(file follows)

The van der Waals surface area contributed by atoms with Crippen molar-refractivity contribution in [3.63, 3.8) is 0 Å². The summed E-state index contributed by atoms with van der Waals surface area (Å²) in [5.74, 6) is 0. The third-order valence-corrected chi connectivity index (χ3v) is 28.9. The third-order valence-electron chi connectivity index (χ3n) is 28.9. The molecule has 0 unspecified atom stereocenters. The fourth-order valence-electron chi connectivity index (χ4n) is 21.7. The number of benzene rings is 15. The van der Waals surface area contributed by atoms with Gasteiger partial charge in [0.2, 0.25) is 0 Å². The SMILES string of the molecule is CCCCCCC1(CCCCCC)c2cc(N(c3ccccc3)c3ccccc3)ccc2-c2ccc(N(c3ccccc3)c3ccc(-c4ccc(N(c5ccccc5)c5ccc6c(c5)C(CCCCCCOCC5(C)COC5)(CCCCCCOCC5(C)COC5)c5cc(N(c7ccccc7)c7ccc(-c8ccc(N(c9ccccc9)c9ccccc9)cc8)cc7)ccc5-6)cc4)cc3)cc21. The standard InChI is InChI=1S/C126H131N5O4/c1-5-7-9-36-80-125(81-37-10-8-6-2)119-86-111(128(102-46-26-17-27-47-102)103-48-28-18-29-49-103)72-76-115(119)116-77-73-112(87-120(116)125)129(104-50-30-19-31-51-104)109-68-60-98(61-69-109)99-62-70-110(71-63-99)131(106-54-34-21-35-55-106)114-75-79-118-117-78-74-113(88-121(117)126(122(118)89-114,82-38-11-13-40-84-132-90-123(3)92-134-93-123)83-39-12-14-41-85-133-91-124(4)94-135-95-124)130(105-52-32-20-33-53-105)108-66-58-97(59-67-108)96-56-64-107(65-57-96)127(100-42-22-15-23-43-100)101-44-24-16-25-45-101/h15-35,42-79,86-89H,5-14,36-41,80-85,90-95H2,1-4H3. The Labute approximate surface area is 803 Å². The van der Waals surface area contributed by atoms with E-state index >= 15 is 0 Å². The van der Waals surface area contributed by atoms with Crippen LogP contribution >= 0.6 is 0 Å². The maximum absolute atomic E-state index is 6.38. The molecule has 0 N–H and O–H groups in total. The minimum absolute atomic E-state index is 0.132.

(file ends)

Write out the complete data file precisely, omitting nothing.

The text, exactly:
The van der Waals surface area contributed by atoms with Crippen molar-refractivity contribution in [3.63, 3.8) is 0 Å². The summed E-state index contributed by atoms with van der Waals surface area (Å²) in [5.74, 6) is 0. The third-order valence-corrected chi connectivity index (χ3v) is 28.9. The third-order valence-electron chi connectivity index (χ3n) is 28.9. The molecule has 0 unspecified atom stereocenters. The fourth-order valence-electron chi connectivity index (χ4n) is 21.7. The number of benzene rings is 15. The van der Waals surface area contributed by atoms with Gasteiger partial charge in [0.2, 0.25) is 0 Å². The SMILES string of the molecule is CCCCCCC1(CCCCCC)c2cc(N(c3ccccc3)c3ccccc3)ccc2-c2ccc(N(c3ccccc3)c3ccc(-c4ccc(N(c5ccccc5)c5ccc6c(c5)C(CCCCCCOCC5(C)COC5)(CCCCCCOCC5(C)COC5)c5cc(N(c7ccccc7)c7ccc(-c8ccc(N(c9ccccc9)c9ccccc9)cc8)cc7)ccc5-6)cc4)cc3)cc21. The standard InChI is InChI=1S/C126H131N5O4/c1-5-7-9-36-80-125(81-37-10-8-6-2)119-86-111(128(102-46-26-17-27-47-102)103-48-28-18-29-49-103)72-76-115(119)116-77-73-112(87-120(116)125)129(104-50-30-19-31-51-104)109-68-60-98(61-69-109)99-62-70-110(71-63-99)131(106-54-34-21-35-55-106)114-75-79-118-117-78-74-113(88-121(117)126(122(118)89-114,82-38-11-13-40-84-132-90-123(3)92-134-93-123)83-39-12-14-41-85-133-91-124(4)94-135-95-124)130(105-52-32-20-33-53-105)108-66-58-97(59-67-108)96-56-64-107(65-57-96)127(100-42-22-15-23-43-100)101-44-24-16-25-45-101/h15-35,42-79,86-89H,5-14,36-41,80-85,90-95H2,1-4H3. The Labute approximate surface area is 803 Å². The van der Waals surface area contributed by atoms with E-state index >= 15 is 0 Å². The van der Waals surface area contributed by atoms with Crippen LogP contribution >= 0.6 is 0 Å². The maximum absolute atomic E-state index is 6.38. The molecule has 0 N–H and O–H groups in total. The minimum absolute atomic E-state index is 0.132.